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Meet the men who help US and NATO troops communicate their aims in Afghanistan — and in doing so risk their lives.
“If I do this job more than two years I can apply for entry to the United States, that’s why I want to do it,” said “Tom,” a 22-year-old interpreter for the 1-12’s Headquarters Company. “My own destination is the United States to get higher education.”
“I don’t want to do this forever,” he continued. “If we are going to support the Americans, the Americans should support us too.”
The U.S. government does support a special visa program for 5,000 military interpreters from either Afghanistan or Iraq to immigrate to the U.S. every year. Interpreters can apply after a year of work, but most interpreters with the 1-12 don’t seem to understand the procedure.
They seem especially confused about how long they need to work with U.S. forces. The U.S. law states interpreters only have to work for a year with the U.S. military, and need a recommendation from an American general or diplomat.
Canada has a similar program for Afghan interpreters who work with Canadian government and military in Afghanistan.
Some interpreters experience cultural insensitivity on the U.S. bases, mainly from young GI’s who haven’t had contact with other cultures or religions before. Although the Afghan translators ride on the same patrols, eat the same food and live on the same bases as their American units, they are banned from using most of the American soldiers' portable toilets, and have separate showers.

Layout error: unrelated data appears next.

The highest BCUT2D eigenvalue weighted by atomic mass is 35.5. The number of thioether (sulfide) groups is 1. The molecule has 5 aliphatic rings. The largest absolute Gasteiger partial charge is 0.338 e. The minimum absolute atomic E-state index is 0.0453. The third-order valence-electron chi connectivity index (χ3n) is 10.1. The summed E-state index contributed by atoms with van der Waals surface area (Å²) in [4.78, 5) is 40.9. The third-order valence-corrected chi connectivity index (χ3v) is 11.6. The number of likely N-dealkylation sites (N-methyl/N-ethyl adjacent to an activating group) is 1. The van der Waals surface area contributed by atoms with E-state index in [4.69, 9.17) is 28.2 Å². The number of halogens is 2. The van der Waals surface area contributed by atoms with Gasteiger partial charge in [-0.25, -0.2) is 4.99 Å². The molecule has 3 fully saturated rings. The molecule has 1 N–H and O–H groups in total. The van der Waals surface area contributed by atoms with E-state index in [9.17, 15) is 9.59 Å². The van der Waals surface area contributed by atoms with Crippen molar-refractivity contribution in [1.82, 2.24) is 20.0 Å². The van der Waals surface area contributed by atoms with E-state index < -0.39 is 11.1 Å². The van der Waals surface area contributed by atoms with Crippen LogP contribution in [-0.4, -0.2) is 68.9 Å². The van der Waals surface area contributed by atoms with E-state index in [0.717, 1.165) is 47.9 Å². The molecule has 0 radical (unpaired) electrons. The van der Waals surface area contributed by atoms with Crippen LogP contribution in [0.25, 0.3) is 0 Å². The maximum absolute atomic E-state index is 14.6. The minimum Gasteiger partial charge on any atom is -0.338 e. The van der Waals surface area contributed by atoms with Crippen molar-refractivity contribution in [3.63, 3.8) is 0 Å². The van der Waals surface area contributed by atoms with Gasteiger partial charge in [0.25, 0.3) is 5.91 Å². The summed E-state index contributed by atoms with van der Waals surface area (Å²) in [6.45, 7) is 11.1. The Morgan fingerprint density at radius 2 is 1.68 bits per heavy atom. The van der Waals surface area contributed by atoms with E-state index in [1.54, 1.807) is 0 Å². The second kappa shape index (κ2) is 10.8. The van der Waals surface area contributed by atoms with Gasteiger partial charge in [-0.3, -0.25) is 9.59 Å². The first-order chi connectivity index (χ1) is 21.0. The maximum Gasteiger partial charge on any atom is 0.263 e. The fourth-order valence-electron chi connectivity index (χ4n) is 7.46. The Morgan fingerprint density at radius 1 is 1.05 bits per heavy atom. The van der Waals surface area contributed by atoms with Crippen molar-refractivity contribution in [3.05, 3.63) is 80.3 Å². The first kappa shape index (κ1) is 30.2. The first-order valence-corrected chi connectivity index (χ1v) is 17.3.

“NO TERPS,” short for “interpreter,” is crudely scrawled on the front of many toilets and some showers at FOB Wilson, in a style more reminiscent of the Jim Crow South than an American military base that serves an operation called Enduring Freedom in the interpreter’s country. The signs only apply to "local nationals," not to the U.S. citizen, Afghan-American interpreters, who have security clearances and are paid high salaries to work in a country they left long ago.
Nor do the Afghan-American interpreters have to settle for being called "Terp" by some U.S. troops, a term sometimes used derogatorily, or lazily, in place of the local national Afghan interpreter's given or adopted name.
“I especially don’t like to be called 'Terp,'" said James. “I like them to call me 'Interpreter.' It’s a little more polite. And my name, because we have a name patch here on our uniforms.”
James says that when soldiers do call him a “Terp,” he doesn’t raise any objections. He pauses. “I don’t want to cause any problems,” he said.
The second-class treatment appears to have led to violence on at least one occasion. On Jan. 29, an Afghan interpreter on a U.S. base in Wardak Province shot and killed two American soldiers. NATO and Afghan officials said the interpreter wasn’t an insurgent, rather he was angry about his pay and treatment at the facility, according to Reuters news agency.
Despite the insensitivities, most interpreters say they enjoy working with the Americans. They love the camaraderie, share a hate for the Taliban and optimistically look forward to traveling to the U.S.
“The Americans are doing good,” said Hamayon. “They treat us like members of their family.”
Hamayon hopes to soon make himself a more permanent member of the American family. He’s well on his way to becoming one of the 5,000 interpreters selected for immigration every year. An American general has written a recommendation, and he already spent time studying at the Defense Language Institute in Monterey, Calif., on a scholarship last year.
If he gets the visa, Hamayon would receive a small stipend every month, and could bring his wife and daughter to the U.S. and continue his professional education. He graduated from his Kabul university at the top of his class for pharmacy studies. But he can’t seem to stay away from his newfound profession.
“I’m either going to join the army or go work as an interpreter in the U.S.,” he said.
Interpreters with the highest level security clearances can make six-figure salaries.